As Joyner explains,

“the South China has become a patchwork of conflicting national claims, most recently driven by geo-political considerations over development of potential hydrocarbon resources [...] The intractable and contentious nature of jurisdictional disputes over the Spratlys have prompted claimant states to take efforts to enforce their claims by stationing a permanent military presence in the archipelago.”

The Spratly Islands dispute could be catalogued as a “frozen dispute,” paraphrasing the “frozen conflict” term for unsolved conflicts in the post-Soviet world (like the breakaway region of Transnistria in Moldova in Southeastern Europe). It is unlikely that the Spratly dispute will be resolved in the coming years, even if the competitors chose to go to some international tribunal like the International Court of Justice or seek a third party mediator to determine the fate of the islands. The fact that the PRC is one of the competitors, however, raises the importance of the Spratlys. The increasing strength and technology of China’s military, along with a foreign policy which is seeking to project more of Beijing’s power abroad, makes the Spratly dispute of importance. Should Beijing gain control of the islands (as a whole or even a major fraction), it will have access to possible deep-water resources and control of the maritime area. Controlling the Spratlys would also mean for Beijing a type of 'forward' presence (as difficult as it may be to built anything on these rocks and tiny reefs, though it has occurred in the recent and not so distant past) in the South China Sea, which would most likely be seen as a security threat to Taiwan and US interests in South Asia. From this point of view, a Washington-Manila friendship is important to the US due to the Philippines’ geostrategical location.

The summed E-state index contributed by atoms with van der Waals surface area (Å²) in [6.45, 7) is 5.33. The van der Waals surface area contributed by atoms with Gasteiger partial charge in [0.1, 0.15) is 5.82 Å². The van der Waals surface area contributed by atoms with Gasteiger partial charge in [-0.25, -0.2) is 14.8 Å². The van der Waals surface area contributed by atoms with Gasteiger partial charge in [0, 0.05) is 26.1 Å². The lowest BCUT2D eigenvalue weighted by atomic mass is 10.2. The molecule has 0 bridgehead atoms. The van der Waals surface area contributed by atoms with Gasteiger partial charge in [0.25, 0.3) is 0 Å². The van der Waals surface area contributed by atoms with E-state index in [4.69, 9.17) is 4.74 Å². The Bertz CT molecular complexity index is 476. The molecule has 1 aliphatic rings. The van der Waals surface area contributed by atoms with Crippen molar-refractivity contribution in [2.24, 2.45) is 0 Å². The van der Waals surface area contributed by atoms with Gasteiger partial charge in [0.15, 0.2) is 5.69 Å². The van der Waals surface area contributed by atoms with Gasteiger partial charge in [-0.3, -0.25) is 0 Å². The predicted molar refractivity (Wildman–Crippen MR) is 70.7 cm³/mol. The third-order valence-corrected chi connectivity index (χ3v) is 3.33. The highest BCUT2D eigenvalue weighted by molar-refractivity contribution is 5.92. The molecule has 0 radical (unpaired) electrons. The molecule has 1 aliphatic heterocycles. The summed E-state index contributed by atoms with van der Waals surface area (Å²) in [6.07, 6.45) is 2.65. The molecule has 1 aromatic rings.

As a relatively militarily weak state in an important geopolitical region, the Philippines is not able to stand as a fully neutral player in the geopolitical game going on around it. Because of its internal domestic affairs, Washington will have a continuous interest in war against Abu Sayyaf and any other extremist group which could be tied to Al Qaeda and the global Washington-labeled and spearheaded 'War on Terror.' At the same time, the Philippines are an important Washington ally as, along with Taiwan and Japan, help create a 'sanitary corridor' to oversee Chinese military operations and expansion.

The geographical position of the Spratly Islands make them important for the ongoing Asian 'expansion game.' Maritime trade going through the area as well as their practical use for naval bases are the two major reasons that make this group of islets and reefs relevant to events going on around them. The possibility of deepwater oil reserves, generally overlooked, may become a pressing reason for their control as oil needs of claimant states increase in the coming years and depleting reserves force them to look for new sources. There is already the case of Russian laying claim to chunks of the underwater Arctic, possibly to carry out oil drilling in the future.

Six nations claim the islands to different degrees, from partial control of specific islands (the Philippines) to full control (China, Vietnam). The domestic reality of each of the participant countries in this dispute, also varies. Manila has been successful so far at keeping control of the islands that it lays claim to, however without upgrading the armed forces’ equipment, it is doubtful if the country will be able to maintain control in the long term when necessity for resources and influence pushes the other stronger disputing countries to the Spratlys. Resolution of the Philippines’ numerous internal issues would naturally be a positive development for its foreign policy, not to mention for the Philippine population in general. It is difficult to be an influential player in the neighborhood if one’s home is a mess.

Cruz de Castro, Renato. (2005). Philippine Defense Policy in the 21st Century: Autonomous Defense or Back to the Alliance. Pacific Affairs. 78(3):403-422
Cruz de Castro, Renato. (2007). China, the Philippines and US influence in Asia. Asian Outlook. 2. July.
Cruz de Castro, Renato. (1999). Adjusting to the Post-US Bases Era: The Ordeal of the Philippine Military’s Modernization Program. Armed Forces & Society. 26(1):119-0138.
Joyner, Christopher., (1998). ‘The Spratly Islands Dispute: Rethinking the Interplay of Law, Diplomacy and Geo-politics in the South China Sea’ The International Journal of Marine and Coastal Law. 13(2):193-236.
Harrison, Selig. (1977). China, Oil and Asia: Conflict Ahead? New York: Columbia University Press